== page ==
Craig Sager’s son runs Peachtree hours after bone marrow transplant

Craig Sager Jr. had doctor’s orders not to run The Atlanta Journal-Constitution Peachtree Road Race, but he did anyways.

Less than 24 hours after donating 1.5 liters of bone marrow to his father, TNT sideline reporter Craig Sager Sr., Sager Jr. boarded MARTA with the tens of thousands of other racers to get to the starting line.

“I’d say the hardest part was walking from MARTA to the starting line,” Sager Jr. said. “We walked like two miles…once I got loose and once I got to the three mile mark it kind of got in the rhythm and went away but when I first got off MARTA and walked the two miles to get to the starting line I was not happy.”

Sager Jr. checked into Northside Hospital on Thursday morning for his 7:30 a.m. procedure to have bone marrow extracted through two holes in his lower back. His father was diagnosed with Leukemia in April. Thursday’s transplant was one of the final steps in Sager Sr.’s recovery.

Sager Jr., 25, still had his hospital identification bands on his right hand, behind his blue Shepherd’s Center running wristbands. He had to report back to Northside Hospital after the race at 10 a.m. for a post-operation check-up and to get his bandages removed.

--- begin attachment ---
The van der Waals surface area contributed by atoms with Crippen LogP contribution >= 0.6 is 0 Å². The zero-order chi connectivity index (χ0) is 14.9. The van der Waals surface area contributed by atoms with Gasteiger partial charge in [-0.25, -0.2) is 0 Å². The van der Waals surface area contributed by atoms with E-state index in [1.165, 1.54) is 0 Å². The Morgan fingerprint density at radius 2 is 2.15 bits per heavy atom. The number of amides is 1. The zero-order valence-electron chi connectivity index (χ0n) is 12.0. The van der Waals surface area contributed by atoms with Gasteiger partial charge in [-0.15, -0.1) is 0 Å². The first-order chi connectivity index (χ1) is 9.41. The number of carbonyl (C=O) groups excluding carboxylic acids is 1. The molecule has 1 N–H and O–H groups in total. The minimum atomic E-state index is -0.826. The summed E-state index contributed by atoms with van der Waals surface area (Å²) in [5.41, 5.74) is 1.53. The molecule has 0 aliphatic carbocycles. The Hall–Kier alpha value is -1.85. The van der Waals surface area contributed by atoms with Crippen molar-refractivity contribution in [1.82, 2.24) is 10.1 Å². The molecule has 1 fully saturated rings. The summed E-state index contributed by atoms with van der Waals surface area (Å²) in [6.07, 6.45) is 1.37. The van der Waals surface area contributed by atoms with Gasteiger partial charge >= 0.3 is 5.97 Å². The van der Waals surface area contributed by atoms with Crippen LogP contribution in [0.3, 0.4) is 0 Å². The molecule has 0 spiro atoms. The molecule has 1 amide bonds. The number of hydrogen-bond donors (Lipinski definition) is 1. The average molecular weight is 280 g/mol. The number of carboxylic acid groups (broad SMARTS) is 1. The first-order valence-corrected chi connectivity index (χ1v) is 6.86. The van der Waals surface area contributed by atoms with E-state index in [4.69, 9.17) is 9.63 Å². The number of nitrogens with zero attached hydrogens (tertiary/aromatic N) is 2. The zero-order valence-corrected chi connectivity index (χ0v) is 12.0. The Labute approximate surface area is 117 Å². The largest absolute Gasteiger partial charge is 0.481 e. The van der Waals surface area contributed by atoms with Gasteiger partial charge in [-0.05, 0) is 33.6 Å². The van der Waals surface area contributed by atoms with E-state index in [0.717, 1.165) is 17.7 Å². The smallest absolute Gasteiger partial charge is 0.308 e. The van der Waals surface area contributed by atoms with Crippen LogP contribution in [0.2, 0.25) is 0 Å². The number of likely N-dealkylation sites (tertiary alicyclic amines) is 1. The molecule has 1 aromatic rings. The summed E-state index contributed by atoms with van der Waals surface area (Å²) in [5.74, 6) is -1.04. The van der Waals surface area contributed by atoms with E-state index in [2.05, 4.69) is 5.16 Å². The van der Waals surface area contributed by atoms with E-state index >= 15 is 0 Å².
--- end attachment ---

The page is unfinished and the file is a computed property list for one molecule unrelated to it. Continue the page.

“I wasn’t supposed to be doing this race … so they’re not going to be happy,” Sager Jr. said. “I was supposed to stay overnight in the hospital but I left at 6 p.m. and then just went to bed.”

This year was the first time in 32 years that Sager Sr. missed the race while it was his son’s tenth straight year running the Peachtree.

“That’s the one thing I said, I was like please just don’t do it on the third, can we do it earlier? But they had to do it that day,” Sager Jr. said.

Sager Sr. was supportive of his son’s decision to run, even if the doctors were not.

“He said he’d probably do the same thing and my whole family ran it too,” Sager Jr. said.

Sager Jr. started the race with his mother and two sisters but they were separated by the end. In 2013, Sager Jr. finished in about 42 minutes.

“That wasn’t going to happen this year,” Sager Jr. said.

This year, he finished in about one hour and 17 minutes.

“I knew it was going to be pretty hard, like I’ve had surgeries before but never the day before,” Sager Jr. said. “Obviously I didn’t want to take any of the pain pills. I’m not trying to run a 10k on OxyContin. So I just had to deal with it.”

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